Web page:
Comparison of Two Methods of Negative Pressure Wound Therapy
|ClinicalTrials.gov Identifier: NCT00724750|
Recruitment Status : Completed
First Posted : July 30, 2008
Results First Posted : October 19, 2015
Last Update Posted : October 19, 2015
The current standard for negative pressure wound therapy is the Vacuum Assisted Closure Device (VAC), a commercial system that utilizes a computerized suction pump to apply negative pressure to an open-cell poly-urethane foam dressing sealed over a wound. The VAC system is effective but has some drawbacks:
- The system is expensive.
- There us conflicting data about the effectiveness of VAC therapy for infected wounds.
- VAC therapy is difficult to use (and frequently fails) in wounds with excess fluid drainage, and in wounds near body orifices.
Over the past 4 years, we have accumulated additional experience with negative pressure wound therapy using wall suction applied to sealed gauze dressings with about 30 patients. We call this method G-SUC and have used it when we have been unable to maintain a dressing seal with the VAC system (due to excess drainage or wound location), for management if infected wounds. We have found this method to be effective without any specific negative side effects.
Our specific aims are:
- Compare the effectiveness of G-SUC and standard VAC therapy. Outcomes measured for each method will include the proportional change in wound size over 1 - 2 weeks.
- Compare the effectiveness of G-SUC and VAC system in controlling wound infections as measured by the number of patients who are able to clear infection by 4 days.
- Compare the failure of each method of therapy by documenting the number of dressing that cannot be maintained because of fluid or suction.
- Measure and compare the cost of wound treatment with the two methods including direct cost and time spent at the bed side performing the dressing change.
Our hypotheses are:
- G-SUC and VAC are equivalent for the treatment of uncomplicated wounds in the acute care, in-patient setting.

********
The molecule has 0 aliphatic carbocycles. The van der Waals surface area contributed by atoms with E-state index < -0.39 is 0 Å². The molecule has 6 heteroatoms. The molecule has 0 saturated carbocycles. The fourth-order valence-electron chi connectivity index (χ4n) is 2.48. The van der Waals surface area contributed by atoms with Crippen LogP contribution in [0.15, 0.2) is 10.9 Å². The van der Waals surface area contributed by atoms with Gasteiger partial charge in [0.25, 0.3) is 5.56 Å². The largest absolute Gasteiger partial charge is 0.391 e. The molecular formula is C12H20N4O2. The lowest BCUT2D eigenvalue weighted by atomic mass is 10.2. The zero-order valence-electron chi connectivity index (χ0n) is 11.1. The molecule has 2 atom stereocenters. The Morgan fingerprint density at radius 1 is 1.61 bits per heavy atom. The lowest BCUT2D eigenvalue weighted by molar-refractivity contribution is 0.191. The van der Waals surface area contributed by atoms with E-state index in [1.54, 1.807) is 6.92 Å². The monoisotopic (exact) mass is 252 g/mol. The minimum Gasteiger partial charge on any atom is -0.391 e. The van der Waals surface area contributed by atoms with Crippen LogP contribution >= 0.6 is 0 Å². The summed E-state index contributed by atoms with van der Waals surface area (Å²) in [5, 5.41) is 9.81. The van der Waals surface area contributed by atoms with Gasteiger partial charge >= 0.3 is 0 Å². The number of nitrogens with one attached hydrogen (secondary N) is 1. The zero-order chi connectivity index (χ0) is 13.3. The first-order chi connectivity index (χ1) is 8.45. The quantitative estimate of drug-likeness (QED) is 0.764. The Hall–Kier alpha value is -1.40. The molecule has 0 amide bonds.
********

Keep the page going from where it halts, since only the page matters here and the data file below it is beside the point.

- G-SUC is more effective than VAC for management of infected wounds.
- G-SUC is more versatile than VAC, and functional G-SUC dressings can be maintained in situations where functional VAC dressings cannot.
- Negative pressure therapy with G-SUC is less costly than VAC.
|Condition or disease||Intervention/treatment||Phase|
|Acute Wounds From Trauma Dehiscence or Surgical Complications||Device: Gauze suction (G-SUC) Device: Vacuum Assisted Closure Device (VAC)||Not Applicable|
|Study Type :||Interventional (Clinical Trial)|
|Actual Enrollment :||87 participants|
|Intervention Model:||Parallel Assignment|
|Masking:||None (Open Label)|
|Official Title:||Prospective Randomized Control Trial Comparing Two Methods of Negative Pressure Wound Therapy: Gauze Suction Versus Vacuum Assisted Closure Device|
|Study Start Date :||July 2006|
|Actual Primary Completion Date :||May 2008|
|Actual Study Completion Date :||May 2008|
Gauze suction (G-SUC) Negative Pressure Wound Therapy, continuous wall suction at 75 to 80 mm Hg was applied and dressings were changed daily.
Device: Gauze suction (G-SUC)
Negative pressure wound therapy
Active Comparator: Vacuum Assisted Closure
Vacuum Assisted Closure Device (VAC) Negative Pressure Wound Therapy, continuous suction at 75 to 125 mm Hg and the dressing was changed every 48 hours.
Device: Vacuum Assisted Closure Device (VAC)
Negative Pressure Wound Therapy
- Percent Change Per Day in Wound Surface Area [ Time Frame: 7 days ]Wound surface area was measured daily. The percent change from Day 1 was calculated. A negative value indicates a decrease.
- Percent Change Per Day in Wound Volume [ Time Frame: 7 days ]Wound volume was measured daily. The percent change from Day 1 was calculated. A negative value indicates a decrease.
- Failure to Maintain Dressing Because of Fluid or Suction Leaks [ Time Frame: Participants were followed for the duration of inpatient stay, an average of 5 days. ]
- Average Time Spent on Dressing Changes [ Time Frame: Participants were followed for the duration of inpatient stay, an average of 5 days. ]Time was measured from the start of the dressing change until the initiation of suction.
- Pain Score With Dressing Changes [ Time Frame: Participants were followed for the duration of inpatient stay, an average of 5 days. ]Self-reported pain levels were used to assess pain. Patients were asked to rate their pain level according to the 0 to 10 linear analog scale immediately before, during, and after removal of the dressing. The average number of dressing changes for the G-SUC group was 4.5 (range 2-15) and the average number of dressing changes for the VAC group was 2.8 (range 2-6). The sum of pain intensity differences (SPID) was used to facilitate comparison of pain levels. The SPID score was calculated for each dressing change using the formula: (pain during - pain before) + (pain after - pain during). Higher values indicating greater pain.
- Average Cost of Supplies and Rental [ Time Frame: Participants were followed for the duration of inpatient stay, an average of 5 days. ]Direct costs for each type of dressing were measured. In the VAC group, this included rental charges for the equipment and the cost of supplies. In the G-SUC group, this included the cost of supplies (suction canisters, catheters or drains, tubing, gauze, and adhesive drapes).
Please refer to this study by its ClinicalTrials.gov identifier (NCT number): NCT00724750
|United States, Illinois|
|University of Chicago Medical Center|
|Chicago, Illinois, United States, 60637|
|Principal Investigator:||Lawrence J Gottlieb, MD||University of Chicago|